The Long, Hard Road: Mastering Skills Isn’t Meant To Be Easy

 

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Mastering skills is something I’ve never felt I was good at. It doesn’t matter what the skill was, I just wasn’t one to get it. You see, it took me way longer than I care to admit for me to learn that anything really worth doing wasn’t going to be easy.

Back in the day, I wanted to do great things, but I rarely put forth the effort to accomplish them, mostly because I got sick of it pretty quickly. Why? Because I wasn’t an instant grandmaster.

In truth, though, I haven’t much gotten past that despite intellectually knowing better.

Take right now, for instance.
 

At the moment, I have a ton of things I want to do and I want to accomplish, but the fact that I can’t make them happen right freaking now is driving me up the wall. These are things I feel like I need to do, but circumstances are keeping me from doing much of anything about them.

This is frustrating. It’s easy to step up and just say screw it and walk away forever.

I know, I’ve done that.

For example, did you know I used to paint? I don’t mean like painting houses, but I mean artistically? Yeah, I really did.

I tried it, sucked at it, got frustrated, then walked away from it with every intention of doing it again and never have. More than that, though, I don’t really feel like I’m missing out all that much, so apparently, the drive wasn’t all that great.

I’ve given woodworking a try, too, and that went about the same way the first time or two. I’m still working on it, though.

There are a ton of things I’ve tried and just given up in frustration, not because I didn’t enjoy them in and of themselves, but because I was angry I sucked at it.

See, there’s nothing wrong with walking away from something you just don’t like. Not to get all Marie Kondo on you here, but if it doesn’t bring you some measure of joy, why are you even bothering with it?

That’s different if it’s a work thing, mind you, but for your enjoyment or enrichment? Putting yourself through something you don’t derive some measure of enjoyment from is insane.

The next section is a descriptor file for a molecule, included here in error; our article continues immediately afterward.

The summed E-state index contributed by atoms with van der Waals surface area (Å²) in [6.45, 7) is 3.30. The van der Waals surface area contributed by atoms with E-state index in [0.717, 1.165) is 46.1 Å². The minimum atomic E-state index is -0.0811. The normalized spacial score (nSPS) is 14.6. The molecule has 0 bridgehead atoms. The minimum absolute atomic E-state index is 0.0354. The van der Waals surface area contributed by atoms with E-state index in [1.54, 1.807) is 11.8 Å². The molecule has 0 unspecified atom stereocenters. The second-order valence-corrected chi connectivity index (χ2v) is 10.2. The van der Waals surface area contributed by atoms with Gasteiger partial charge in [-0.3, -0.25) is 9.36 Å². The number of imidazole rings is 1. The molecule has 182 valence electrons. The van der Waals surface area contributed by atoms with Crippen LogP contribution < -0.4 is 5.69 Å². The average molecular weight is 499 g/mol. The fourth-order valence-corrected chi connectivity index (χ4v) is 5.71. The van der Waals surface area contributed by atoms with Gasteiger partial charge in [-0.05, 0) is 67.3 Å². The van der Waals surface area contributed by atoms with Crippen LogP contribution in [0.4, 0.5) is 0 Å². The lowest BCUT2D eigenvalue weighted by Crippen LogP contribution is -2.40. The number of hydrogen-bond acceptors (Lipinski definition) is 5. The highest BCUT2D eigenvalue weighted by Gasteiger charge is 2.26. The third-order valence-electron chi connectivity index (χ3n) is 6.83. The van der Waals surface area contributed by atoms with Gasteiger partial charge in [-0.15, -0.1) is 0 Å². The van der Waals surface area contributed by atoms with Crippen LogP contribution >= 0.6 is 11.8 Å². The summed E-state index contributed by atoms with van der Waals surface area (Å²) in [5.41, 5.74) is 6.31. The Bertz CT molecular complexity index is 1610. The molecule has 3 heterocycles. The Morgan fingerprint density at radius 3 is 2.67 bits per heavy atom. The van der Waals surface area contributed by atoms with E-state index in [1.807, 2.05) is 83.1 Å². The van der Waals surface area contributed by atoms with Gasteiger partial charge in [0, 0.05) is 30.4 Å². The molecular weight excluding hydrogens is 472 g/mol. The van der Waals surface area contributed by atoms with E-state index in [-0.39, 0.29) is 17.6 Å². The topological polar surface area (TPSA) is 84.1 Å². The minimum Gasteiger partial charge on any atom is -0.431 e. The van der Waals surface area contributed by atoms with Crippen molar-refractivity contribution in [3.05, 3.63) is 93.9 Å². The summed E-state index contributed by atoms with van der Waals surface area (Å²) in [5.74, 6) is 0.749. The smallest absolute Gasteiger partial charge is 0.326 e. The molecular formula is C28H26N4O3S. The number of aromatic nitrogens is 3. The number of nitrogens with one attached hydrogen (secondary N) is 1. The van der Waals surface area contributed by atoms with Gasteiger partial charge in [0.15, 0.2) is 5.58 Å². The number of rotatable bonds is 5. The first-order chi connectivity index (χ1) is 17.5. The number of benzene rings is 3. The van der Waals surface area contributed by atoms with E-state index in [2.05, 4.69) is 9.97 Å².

But on the same token, maybe the act itself sucks but you enjoy the outcome. Perhaps you don’t really like painting stuff, but you do like the compliments you get when your guests comment over the artwork and you tell them you painted it yourself.

If that’s the case, well…well, I’m not sure what to say, but at least you’re getting some joy out of the act.

The problem is understanding that the long, hard road to mastery does include frustration. The trick, one I still haven’t figured out, is to find joy in what you’re doing despite that frustration.

That’s true of anything.

It’s funny because there are times when we all have gotten good at things and not really even noticed that frustration. Not with regard to our skill, anyway. For example, I never noticed it with regard to my writing, yet this is something I make a living from. A fairly decent one, too. After all, I’m supporting a family of four on it.

Anyway, it happens.

The important thing, something I’m constantly struggling with, is remembering that the long, hard road is hard for a reason. It’s hard because there’s no value in the easily obtained.

The piece of gum you can get for pocket change isn’t valuable. Not to an adult, anyway, you understand how easy it is to get such a piece of candy. Even homeless people can often obtain such things, for crying out loud.

As you go up in price, we see value in the thing tending to go up.

It’s not because of money, necessarily, but in ease of obtaining the said thing. If you make enough to buy a Ford Mustang in an hour, then it’s likely such a car isn’t particularly valuable to you.

But, on the same token, if it takes you years to strive and obtain that vehicle, it’s worth far more to you.

This is especially true in things that matter more than material possessions. Skills that are easily obtained aren’t particularly valuable. I can’t tell you how many people tell me they wish they could write for a living as I do.

They’ve spent years working toward that goal and here I am having just sort of stumbled on it.

Except, I didn’t. 

You see, I’ve been writing every day for a decade. I spent seven years cranking out blog post after blog post, thousands of words per day, all for free before anyone was ever willing to pay me for it.

Then, when they did, I didn’t get a whole lot of money for the work I put out. I really needed another job just to have a shot in hell.

In other words, I paid my dues without realizing I was paying my dues. To me, the writing was easy, but it was necessary. The long, hard road was there. I “mastered” my skills through hard effort.

A while back, I looked at some of my earlier blog posts and cringed. Back then, I was just bad. Very bad.

Yet now I support my family because the long, hard road was valuable. I earned it.

I’m not here to brag, though. I’ve failed at so many other things it’s not even funny. I tried and failed at so many hobbies, so many pastimes, that I cringe worse than I do rereading my early work.

If you don’t want to do that, my suggestion? Stop quitting because you’re not good at something. Learn. Get better. Own that stuff.

Do it. Own it.

Regrets hurt, so do everything in your power to not have them.

Author: Tom

Tom is a husband, father, novelist, opinion writer, and former Navy Corpsman currently living in Georgia. He's also someone who has lost almost 60 pounds in a safe, sustainable way, so he knows what he's talking about.

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